"But after the earthquake, where significant continental uplift occurred, the beach area that had been lost due to coastal armoring has now been restored," said Jaramillo. "And the re-colonization of the mobile beach fauna was underway just weeks afterward."

The findings show that the interactions of extreme events with armored beaches can produce surprising ecological outcomes. They also suggest that landscape alteration, including armoring, can leave lasting footprints in coastal ecosystems.

"When someone builds a seawall, beach habitat is covered up with the wall itself, and over time sand is lost in front of the wall until the beach eventually drowns," said Dugan.

"The semi-dry and damp sand zones of the upper and mid-intertidal are lost first, leaving only the wet lower beach zones. This causes the beach to lose diversity, including birds, and to lose ecological function."

Sandy beaches represent about 80 percent of the open coastlines globally, said Jaramillo.

"Beaches are very good barriers against sea level rise. They're important for recreation--and for conservation."

The National Science Foundation (NSF)


Related Earthquake Current Events and Earthquake News Articles


Rising above the risk: America's first tsunami refuge
Washington's coast is so close to the seismically active Cascadia Subduction Zone that if a megathrust earthquake were to occur, a tsunami would hit the Washington shoreline in just 25 minutes.

Some sections of the San Andreas Fault system in San Francisco Bay Area are locked, overdue
Four urban sections of the San Andreas Fault system in Northern California have stored enough energy to produce major earthquakes, according to a new study that measures fault creep.

NASA's Swift Mission Observes Mega Flares from a Mini Star
On April 23, NASA's Swift satellite detected the strongest, hottest, and longest-lasting sequence of stellar flares ever seen from a nearby red dwarf star. The initial blast from this record-setting series of explosions was as much as 10,000 times more powerful than the largest solar flare ever recorded.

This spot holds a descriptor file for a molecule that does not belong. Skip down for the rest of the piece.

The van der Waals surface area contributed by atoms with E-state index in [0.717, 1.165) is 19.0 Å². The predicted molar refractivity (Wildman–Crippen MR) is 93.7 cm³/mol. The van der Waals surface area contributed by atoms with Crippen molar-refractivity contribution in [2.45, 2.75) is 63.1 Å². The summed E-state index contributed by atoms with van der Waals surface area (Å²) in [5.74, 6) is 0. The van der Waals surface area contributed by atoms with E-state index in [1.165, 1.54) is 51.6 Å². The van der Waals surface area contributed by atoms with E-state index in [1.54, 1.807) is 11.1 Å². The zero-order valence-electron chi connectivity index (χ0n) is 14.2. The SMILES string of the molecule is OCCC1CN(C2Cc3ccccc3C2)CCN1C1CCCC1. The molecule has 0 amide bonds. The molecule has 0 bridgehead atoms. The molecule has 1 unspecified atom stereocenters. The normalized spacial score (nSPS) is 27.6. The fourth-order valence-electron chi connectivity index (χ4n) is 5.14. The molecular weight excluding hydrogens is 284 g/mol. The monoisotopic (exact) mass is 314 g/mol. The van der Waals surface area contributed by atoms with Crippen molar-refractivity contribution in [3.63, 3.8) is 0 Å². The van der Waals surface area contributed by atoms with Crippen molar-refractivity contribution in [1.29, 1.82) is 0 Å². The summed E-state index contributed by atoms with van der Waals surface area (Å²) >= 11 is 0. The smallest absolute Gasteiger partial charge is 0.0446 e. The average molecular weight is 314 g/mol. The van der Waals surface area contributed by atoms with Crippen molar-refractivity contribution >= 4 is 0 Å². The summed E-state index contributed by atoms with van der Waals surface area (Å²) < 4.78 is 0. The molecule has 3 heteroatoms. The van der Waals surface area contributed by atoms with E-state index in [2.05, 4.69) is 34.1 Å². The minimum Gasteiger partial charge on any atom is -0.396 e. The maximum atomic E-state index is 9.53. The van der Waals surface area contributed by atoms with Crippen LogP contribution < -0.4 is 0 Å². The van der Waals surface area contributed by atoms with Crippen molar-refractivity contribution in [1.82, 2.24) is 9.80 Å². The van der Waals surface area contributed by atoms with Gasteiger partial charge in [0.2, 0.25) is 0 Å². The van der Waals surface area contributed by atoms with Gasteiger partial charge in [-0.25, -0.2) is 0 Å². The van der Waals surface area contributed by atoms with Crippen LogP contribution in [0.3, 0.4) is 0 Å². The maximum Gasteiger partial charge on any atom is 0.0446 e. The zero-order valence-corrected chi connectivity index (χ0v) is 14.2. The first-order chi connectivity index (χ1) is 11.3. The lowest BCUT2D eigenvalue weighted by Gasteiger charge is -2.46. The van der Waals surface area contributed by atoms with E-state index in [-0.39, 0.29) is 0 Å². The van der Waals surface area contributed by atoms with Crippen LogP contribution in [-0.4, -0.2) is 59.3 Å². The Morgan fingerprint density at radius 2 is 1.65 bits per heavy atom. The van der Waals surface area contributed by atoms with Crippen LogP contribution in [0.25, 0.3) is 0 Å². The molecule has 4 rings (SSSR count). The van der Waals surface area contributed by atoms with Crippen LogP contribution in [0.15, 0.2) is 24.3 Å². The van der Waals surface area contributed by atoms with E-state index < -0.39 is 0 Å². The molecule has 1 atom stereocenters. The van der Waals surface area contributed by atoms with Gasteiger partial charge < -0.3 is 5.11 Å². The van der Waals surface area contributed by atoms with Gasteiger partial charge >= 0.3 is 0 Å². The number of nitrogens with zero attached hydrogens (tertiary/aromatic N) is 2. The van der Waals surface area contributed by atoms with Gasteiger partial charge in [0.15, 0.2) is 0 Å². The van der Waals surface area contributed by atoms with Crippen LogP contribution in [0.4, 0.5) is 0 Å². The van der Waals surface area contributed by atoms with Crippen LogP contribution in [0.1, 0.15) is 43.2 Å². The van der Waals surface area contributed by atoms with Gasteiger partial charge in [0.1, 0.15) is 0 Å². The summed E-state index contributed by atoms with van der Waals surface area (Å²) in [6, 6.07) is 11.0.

Finding hints of gravitational waves in the stars
Scientists have shown how gravitational waves-invisible ripples in the fabric of space and time that propagate through the universe-might be "seen" by looking at the stars.

The Bay Area's Next 'Big One' Could Strike as a Series of Quakes
Most people are familiar with the Great 1906 San Francisco Earthquake and are aware of the earthquake risk posed to the Bay Area - and much of California - by the San Andreas Fault.

Seismic gap may be filled by an earthquake near Istanbul
When a segment of a major fault line goes quiet, it can mean one of two things: The "seismic gap" may simply be inactive - the result of two tectonic plates placidly gliding past each other - or the segment may be a source of potential earthquakes, quietly building tension over decades until an inevitable seismic release.

New study reconstructs mega-earthquakes timeline in Indian Ocean
A new study on the frequency of past giant earthquakes in the Indian Ocean region shows that Sri Lanka, and much of the Indian Ocean, is affected by large tsunamis at highly variable intervals, from a few hundred to more than one thousand years.

Biologists try to dig endangered pupfish out of its hole
Scientists estimate that fewer than 100 Devils Hole pupfish remain in their Mojave Desert home, but a conservation biologist at the University of California, Berkeley, is giving important guidance in the efforts to rescue them by establishing a captive breeding program.